Rare Books and Manuscripts Section 2019 Conference Land Acknowledgement
We would like to acknowledge that we are convening on the ancestral homeland of the Paskestikweya (Pist-ka-tanh-wah) people in Baltimore City. We wish to pay our respects to the elders, past and present citizens, of the Cedarville Band of the Piscataway Conoy, the Piscataway Indian Nation, and the Piscataway Conoy Tribe. We strive to hold space and value the perspectives that these nations share regarding their histories, cultures, and traditions. In thinking about Response & Responsibility in regard to Climate Change among users of rare books, manuscripts, and special collections, we invite indigenous perspectives to help us understand the historical significance of indigenous people as stewards of the land, our current day ‘water protectors’ and environmental change agents. Let us explore how we might build relationships with sovereign tribal nations to ensure access to inclusive spaces fostering innovation and collaboration. We have provided additional information about the Piscataway people on RBMS’s conference website to further your knowledge of the southern Maryland region.
Southern Maryland is the ancestral homeland of the Paskestikweya band of Chaptico, the Moyaone, Nanjemoy, and the Potapoco and several other Algonquin Language speaking communities. Present day Baltimore City like Washington D.C., was a vast coastal area that sustained the indigenous people until the arrival of Europeans from the 1600 – 1700s. Many Piscataway people were decimated to low numbers, absorbed by larger villages and tribes, and eventually forced to move west with large tribes beyond the Mississippi River through Indian policies. On January 9, 2012, two tribes of Piscataway heritage: the Piscataway-Conoy Tribe (which includes the Cedarville Band of Piscataways), and the Piscataway Indian Nation became the first tribes recognized by Maryland.
Baltimore has had centuries of influences that shaped the Chesapeake Bay area. Not many people know but there is a reference to a “Reservation” with strong historical roots in East Baltimore. According to Ashley Minner, a PhD Candidate Folklorist, Baltimore had a prevalent urban American Indian community since the 1930s. The Lumbee people originally from the shores of winding rivers in North Carolina call Baltimore home. There were many Lumbee owned or frequented sites and neighborhoods that strengthen the American Indian identity in the urban setting. The Baltimore American Indian Center (BAIC) was established by Lumbee members in the urban community in 1968 to better serve a growing diverse Native community.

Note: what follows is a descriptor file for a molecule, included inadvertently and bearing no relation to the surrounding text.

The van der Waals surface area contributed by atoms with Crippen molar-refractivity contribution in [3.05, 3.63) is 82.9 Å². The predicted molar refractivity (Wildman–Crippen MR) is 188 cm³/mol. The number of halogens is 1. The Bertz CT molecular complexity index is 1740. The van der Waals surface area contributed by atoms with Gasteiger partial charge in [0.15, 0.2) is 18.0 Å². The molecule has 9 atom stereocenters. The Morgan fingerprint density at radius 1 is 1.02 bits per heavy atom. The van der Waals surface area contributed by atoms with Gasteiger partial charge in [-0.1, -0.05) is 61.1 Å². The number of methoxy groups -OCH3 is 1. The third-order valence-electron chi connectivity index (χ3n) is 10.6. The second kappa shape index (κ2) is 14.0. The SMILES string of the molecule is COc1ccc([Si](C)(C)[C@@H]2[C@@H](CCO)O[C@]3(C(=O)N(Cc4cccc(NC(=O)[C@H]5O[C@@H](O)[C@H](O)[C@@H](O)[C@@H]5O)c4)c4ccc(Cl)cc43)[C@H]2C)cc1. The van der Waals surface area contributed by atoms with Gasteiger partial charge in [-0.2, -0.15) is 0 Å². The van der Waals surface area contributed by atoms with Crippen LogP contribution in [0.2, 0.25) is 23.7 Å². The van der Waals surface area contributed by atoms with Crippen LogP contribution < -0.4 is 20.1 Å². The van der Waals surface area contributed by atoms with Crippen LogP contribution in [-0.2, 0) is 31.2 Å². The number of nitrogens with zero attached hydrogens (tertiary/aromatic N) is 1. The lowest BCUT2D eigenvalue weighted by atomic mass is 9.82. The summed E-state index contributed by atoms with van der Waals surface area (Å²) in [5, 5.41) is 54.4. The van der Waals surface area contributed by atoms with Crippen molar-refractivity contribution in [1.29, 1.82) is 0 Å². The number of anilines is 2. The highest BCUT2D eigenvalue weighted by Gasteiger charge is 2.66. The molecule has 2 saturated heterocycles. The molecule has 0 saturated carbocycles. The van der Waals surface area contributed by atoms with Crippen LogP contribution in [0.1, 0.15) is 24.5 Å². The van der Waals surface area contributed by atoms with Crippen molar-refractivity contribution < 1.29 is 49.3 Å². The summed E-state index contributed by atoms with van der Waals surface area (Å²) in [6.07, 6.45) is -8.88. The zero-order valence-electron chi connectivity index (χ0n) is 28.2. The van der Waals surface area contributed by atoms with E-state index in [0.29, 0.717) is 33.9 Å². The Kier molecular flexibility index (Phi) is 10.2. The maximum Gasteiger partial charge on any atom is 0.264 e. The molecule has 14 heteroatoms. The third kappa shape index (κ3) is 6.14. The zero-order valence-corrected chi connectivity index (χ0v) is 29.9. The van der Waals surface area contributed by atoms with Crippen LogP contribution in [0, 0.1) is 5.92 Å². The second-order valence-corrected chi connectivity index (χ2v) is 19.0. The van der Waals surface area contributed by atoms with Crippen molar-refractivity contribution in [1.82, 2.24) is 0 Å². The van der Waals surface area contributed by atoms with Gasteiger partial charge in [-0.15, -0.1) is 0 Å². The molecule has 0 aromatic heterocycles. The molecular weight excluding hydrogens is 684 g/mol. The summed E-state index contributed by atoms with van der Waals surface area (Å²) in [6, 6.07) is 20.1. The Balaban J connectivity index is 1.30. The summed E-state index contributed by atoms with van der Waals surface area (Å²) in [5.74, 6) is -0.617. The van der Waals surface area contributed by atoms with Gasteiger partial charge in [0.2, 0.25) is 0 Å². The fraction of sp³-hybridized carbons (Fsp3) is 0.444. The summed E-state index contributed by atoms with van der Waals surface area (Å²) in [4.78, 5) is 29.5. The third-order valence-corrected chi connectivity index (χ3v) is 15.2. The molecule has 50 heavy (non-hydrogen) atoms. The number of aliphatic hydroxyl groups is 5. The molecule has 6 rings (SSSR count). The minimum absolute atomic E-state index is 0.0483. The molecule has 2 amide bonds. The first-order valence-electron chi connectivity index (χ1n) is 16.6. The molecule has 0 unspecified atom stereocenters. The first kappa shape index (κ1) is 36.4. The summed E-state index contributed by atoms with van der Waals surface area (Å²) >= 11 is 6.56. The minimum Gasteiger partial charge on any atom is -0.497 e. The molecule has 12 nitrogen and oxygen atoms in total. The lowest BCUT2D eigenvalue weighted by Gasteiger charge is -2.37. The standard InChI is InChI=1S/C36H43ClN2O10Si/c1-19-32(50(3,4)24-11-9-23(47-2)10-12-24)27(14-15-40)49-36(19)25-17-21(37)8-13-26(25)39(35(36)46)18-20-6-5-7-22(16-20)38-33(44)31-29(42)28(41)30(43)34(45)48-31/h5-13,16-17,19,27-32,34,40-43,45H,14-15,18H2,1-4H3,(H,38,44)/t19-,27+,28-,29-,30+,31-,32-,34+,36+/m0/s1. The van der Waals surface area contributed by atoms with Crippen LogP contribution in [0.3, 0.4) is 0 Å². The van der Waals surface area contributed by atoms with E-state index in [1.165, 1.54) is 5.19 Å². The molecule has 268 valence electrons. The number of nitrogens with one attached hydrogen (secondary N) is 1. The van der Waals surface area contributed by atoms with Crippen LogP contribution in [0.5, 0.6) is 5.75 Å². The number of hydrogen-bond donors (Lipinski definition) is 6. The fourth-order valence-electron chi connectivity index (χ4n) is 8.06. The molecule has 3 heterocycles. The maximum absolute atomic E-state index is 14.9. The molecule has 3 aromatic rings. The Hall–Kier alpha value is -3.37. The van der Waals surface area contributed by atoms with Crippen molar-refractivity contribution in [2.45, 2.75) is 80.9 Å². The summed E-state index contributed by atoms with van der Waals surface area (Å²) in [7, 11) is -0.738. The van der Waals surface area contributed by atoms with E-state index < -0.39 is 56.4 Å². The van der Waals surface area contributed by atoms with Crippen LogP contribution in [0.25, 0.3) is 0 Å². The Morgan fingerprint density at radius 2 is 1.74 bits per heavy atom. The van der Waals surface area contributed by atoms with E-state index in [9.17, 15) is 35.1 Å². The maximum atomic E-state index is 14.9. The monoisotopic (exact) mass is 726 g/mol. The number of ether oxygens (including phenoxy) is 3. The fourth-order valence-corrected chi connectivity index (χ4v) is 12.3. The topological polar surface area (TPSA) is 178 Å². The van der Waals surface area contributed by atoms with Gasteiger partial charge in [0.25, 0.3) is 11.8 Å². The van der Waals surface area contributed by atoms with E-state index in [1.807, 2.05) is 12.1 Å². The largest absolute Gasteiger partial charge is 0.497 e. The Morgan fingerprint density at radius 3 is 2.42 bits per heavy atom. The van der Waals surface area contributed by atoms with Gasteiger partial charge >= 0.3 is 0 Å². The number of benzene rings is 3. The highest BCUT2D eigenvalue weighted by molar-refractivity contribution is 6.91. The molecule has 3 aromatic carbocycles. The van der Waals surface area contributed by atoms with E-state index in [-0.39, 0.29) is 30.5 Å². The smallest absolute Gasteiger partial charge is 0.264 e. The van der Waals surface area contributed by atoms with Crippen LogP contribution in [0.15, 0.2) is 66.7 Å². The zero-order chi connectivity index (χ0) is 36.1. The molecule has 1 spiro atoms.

Today, BAIC has its own museum dedicated to increasing the visibility of adaptation and evolution of urban Indians in Baltimore. Baltimoreans experienced urban changes and suburbanization and that had a direct impact on the numbers of Lumbee people and other tribal citizens from across the United States. Many families started to move out of the inner city for better opportunities or returned to their original communities in NC as these prevalent areas started to become expensive. The Piscataway people in Maryland focus on the education and preservation of their languages and heritages across communities. In 2016, the city of Baltimore moved to replace Columbus Day to Indigenous Peoples Day. This is a modern way indigenous people are taking back space, increasing visibility, and making sure their histories are shared and preserved.
Like Miller expressed, seeking elders is a fundamental step in learning about the local history of any urban Indian area. You may not know what treasures you will find walking down the street you call home or your neighborhood.
Supplemental Resources Regarding Indigenous Peoples in the Baltimore and Washington D.C. area.
Local and State Museums and Significant Sites
The American Library Association and the Rare Books and Manuscripts Section of the Association of College & Research Libraries would like to extend its thanks to Donavan Begay for her work in providing this overview. Donavan is a citizen of the Navajo Nation. She joined the Indian Health Board of Minneapolis in April 2018 as the communications specialist. She earned a Bachelor of Science degree from the University of Minnesota in family social science. She received a Master of Education in higher and post-secondary education from Arizona State University. For six years she served American Indian and Alaska Native college students in Minnesota and Arizona. In her free time, she enjoys social and racial justice projects. She loves audiobooks, foreign films, and enjoys being out in nature.
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